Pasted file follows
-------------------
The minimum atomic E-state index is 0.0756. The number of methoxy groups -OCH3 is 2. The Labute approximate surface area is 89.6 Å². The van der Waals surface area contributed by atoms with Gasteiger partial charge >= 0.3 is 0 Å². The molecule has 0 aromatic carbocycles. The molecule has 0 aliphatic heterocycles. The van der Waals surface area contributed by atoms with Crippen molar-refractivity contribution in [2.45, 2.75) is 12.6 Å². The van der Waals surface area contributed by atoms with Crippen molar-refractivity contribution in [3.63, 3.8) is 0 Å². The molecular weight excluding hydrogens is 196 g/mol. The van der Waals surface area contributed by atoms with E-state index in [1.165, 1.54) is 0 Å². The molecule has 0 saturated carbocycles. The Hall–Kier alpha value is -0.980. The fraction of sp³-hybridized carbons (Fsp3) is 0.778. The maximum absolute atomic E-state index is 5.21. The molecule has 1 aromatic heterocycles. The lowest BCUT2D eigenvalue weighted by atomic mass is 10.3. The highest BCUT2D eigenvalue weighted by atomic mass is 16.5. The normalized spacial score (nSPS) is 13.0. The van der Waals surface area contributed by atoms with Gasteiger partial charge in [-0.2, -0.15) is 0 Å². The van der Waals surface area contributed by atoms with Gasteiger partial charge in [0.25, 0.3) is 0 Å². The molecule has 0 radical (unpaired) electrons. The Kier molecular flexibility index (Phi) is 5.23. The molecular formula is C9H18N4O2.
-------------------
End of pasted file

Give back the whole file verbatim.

The minimum atomic E-state index is 0.0756. The number of methoxy groups -OCH3 is 2. The Labute approximate surface area is 89.6 Å². The van der Waals surface area contributed by atoms with Gasteiger partial charge >= 0.3 is 0 Å². The molecule has 0 aromatic carbocycles. The molecule has 0 aliphatic heterocycles. The van der Waals surface area contributed by atoms with Crippen molar-refractivity contribution in [2.45, 2.75) is 12.6 Å². The van der Waals surface area contributed by atoms with Crippen molar-refractivity contribution in [3.63, 3.8) is 0 Å². The molecular weight excluding hydrogens is 196 g/mol. The van der Waals surface area contributed by atoms with E-state index in [1.165, 1.54) is 0 Å². The molecule has 0 saturated carbocycles. The Hall–Kier alpha value is -0.980. The fraction of sp³-hybridized carbons (Fsp3) is 0.778. The maximum absolute atomic E-state index is 5.21. The molecule has 1 aromatic heterocycles. The lowest BCUT2D eigenvalue weighted by atomic mass is 10.3. The highest BCUT2D eigenvalue weighted by atomic mass is 16.5. The normalized spacial score (nSPS) is 13.0. The van der Waals surface area contributed by atoms with Gasteiger partial charge in [-0.2, -0.15) is 0 Å². The van der Waals surface area contributed by atoms with Gasteiger partial charge in [0.25, 0.3) is 0 Å². The molecule has 0 radical (unpaired) electrons. The Kier molecular flexibility index (Phi) is 5.23. The molecular formula is C9H18N4O2.